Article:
Home HENRY THOMAS BALLANTINE, JR., & another vs. TOWN OF FALMOUTH & others. [Note 1]

1 Mass. App. Ct. 47

December 12, 1972 - January 17, 1973

Barnstable County

Present: HALE, C.J., KEVILLE, & GRANT, JJ.

Under G. L. c. 40, Section 14, as amended by St. 1967, c. 59, Section 3, instances of "municipal" purposes for which a municipality may take land by eminent domain are limited to those in which the land is to be held, used and operated for a public purpose by the municipality itself or conveyed to the Commonwealth for the use of a regional community college, and land validly taken by a town for "public parking" could not subsequently be leased by it for use and operation for public parking by the lessee. [55-56]

A vote of a town meeting to authorize the town's selectmen to lease land owned by the town for use and operation for public parking by the lessee, considered as a "by-law" within Section 6 of art. 89 of the Amendments to the Massachusetts Constitution, was "inconsistent with" G. L. c. 40, Section 14, as amended by St. 1967, c. 59, Section 3, and was invalid. [56]

A vote passed by a town meeting under an article of the warrant which authorized the taking by eminent domain of a parcel of land "for conservation, recreation, public parking and public utilities" purposes, but which did not delineate which portions of the parcel were to be used for particular purposes, and a vote passed under the succeeding article of the warrant which authorized the selectmen to "lease" a certain portion of the parcel for use and operation for public "parking" by the lessee, were severable, and this court, upon upholding in a suit in equity the validity of the first vote and deciding that the second vote was invalid, ordered entry of a final decree affirming the validity of a taking of the entire parcel for the purposes

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stated in the first vote, declaring that the town may hold, use and operate the land for such purposes, and declaring the invalidity of the second vote and that neither the town nor the selectmen may take action thereunder. [57]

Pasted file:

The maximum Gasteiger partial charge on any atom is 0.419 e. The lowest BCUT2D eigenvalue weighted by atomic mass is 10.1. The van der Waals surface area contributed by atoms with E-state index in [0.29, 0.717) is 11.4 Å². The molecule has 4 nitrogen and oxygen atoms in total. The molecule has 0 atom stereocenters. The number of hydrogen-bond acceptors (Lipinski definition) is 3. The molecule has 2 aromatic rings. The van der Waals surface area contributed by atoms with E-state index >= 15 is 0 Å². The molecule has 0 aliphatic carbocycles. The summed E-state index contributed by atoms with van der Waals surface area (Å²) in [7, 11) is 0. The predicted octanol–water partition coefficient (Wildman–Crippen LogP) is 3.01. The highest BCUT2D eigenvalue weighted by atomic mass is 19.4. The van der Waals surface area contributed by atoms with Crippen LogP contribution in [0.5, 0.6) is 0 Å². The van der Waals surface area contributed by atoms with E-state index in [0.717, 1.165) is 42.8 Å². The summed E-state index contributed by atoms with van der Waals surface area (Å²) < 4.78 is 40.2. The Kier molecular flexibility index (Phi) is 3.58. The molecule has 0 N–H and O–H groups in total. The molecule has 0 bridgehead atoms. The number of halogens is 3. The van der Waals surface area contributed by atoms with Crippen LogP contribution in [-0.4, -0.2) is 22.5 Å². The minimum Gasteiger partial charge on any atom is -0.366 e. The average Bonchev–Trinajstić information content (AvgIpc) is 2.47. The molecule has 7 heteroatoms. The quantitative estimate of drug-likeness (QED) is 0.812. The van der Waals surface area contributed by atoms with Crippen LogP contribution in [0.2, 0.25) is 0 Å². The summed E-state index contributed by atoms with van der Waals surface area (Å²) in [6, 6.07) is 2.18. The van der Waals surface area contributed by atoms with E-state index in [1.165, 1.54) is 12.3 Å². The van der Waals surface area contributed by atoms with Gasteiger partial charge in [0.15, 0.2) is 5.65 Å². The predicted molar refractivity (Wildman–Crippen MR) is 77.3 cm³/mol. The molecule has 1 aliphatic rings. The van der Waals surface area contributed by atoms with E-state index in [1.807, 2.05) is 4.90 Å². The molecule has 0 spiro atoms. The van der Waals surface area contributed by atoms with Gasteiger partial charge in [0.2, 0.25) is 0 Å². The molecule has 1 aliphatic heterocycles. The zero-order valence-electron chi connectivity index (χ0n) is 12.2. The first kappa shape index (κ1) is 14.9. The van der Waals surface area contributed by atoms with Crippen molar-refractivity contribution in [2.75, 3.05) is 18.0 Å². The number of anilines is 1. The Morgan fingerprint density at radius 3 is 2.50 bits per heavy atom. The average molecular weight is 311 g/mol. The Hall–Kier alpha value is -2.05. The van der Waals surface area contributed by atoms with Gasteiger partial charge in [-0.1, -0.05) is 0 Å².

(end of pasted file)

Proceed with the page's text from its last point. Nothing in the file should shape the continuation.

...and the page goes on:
BILL IN EQUITY filed in the Superior Court on March 12, 1970.

The suit was heard by Hudson, J.

Andrew F. Lane for the plaintiffs.

Henry P. Monaghan (Francis W. Keating, Town Counsel, with him) for the town of Falmouth & others.


GRANT, J. This case is here on the appeal of the plaintiffs from a final declaratory decree of the Superior Court which determined the validity of certain actions taken by the defendant town of Falmouth (the town) and its board of selectmen in an effort to alleviate a chronic shortage of automobile parking spaces available to the public in the Woods Hole section of the town, particularly in the vicinity of the ferry terminal of the defendant Woods Hole, Martha's Vineyard and Nantucket Steamship Authority (the authority). The trial judge made voluntary findings of fact, and the evidence is reported.

The authority operates a passenger and freight service between the mainland at Woods Hole and the islands of Martha's Vineyard and Nantucket and has its offices and its principal base of operations and ferry terminal in Woods Hole. [Note 2] It has always had a need to provide parking spaces for those of its patrons who leave their automobiles on the mainland while traveling to and from the islands. In 1964 the authority purchased from the New York, New Haven and Hartford Railroad [Note 3] an area, known as the main parking area, which was immediately adjacent to the ferry terminal

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and which lay at the extreme southwesterly end of that portion of the railroad's right of way which ran from Buzzard's Bay to Woods Hole. The main parking area was thereafter constructed to provide a capacity of approximately 325 parked automobiles. In 1966 the authority leased from the railroad a portion of the right of way which extended in a northeasterly direction from the main parking area. The leased area, except for a strip twenty feet wide reserved for railroad purposes, was used by the authority to provide parking spaces for approximately 375 additional automobiles. The lease in question was, by its terms, to expire on June 30, 1971, and provided that the area so let could be "used only for the purposes of a vehicular and pedestrian passway and of parking motor vehicles of the [authority] its agents, employees and business invitees."

Since 1965 the defendant Corey has operated the main parking area, and since 1966 he has operated the parking area located on the right of way, for the benefit of the authority under some form of management contract not disclosed by the evidence. Corey has collected parking fees established by the authority from those who have used the two areas for parking purposes. Both areas have occasionally been used by members of the general public who have not been patrons of the authority.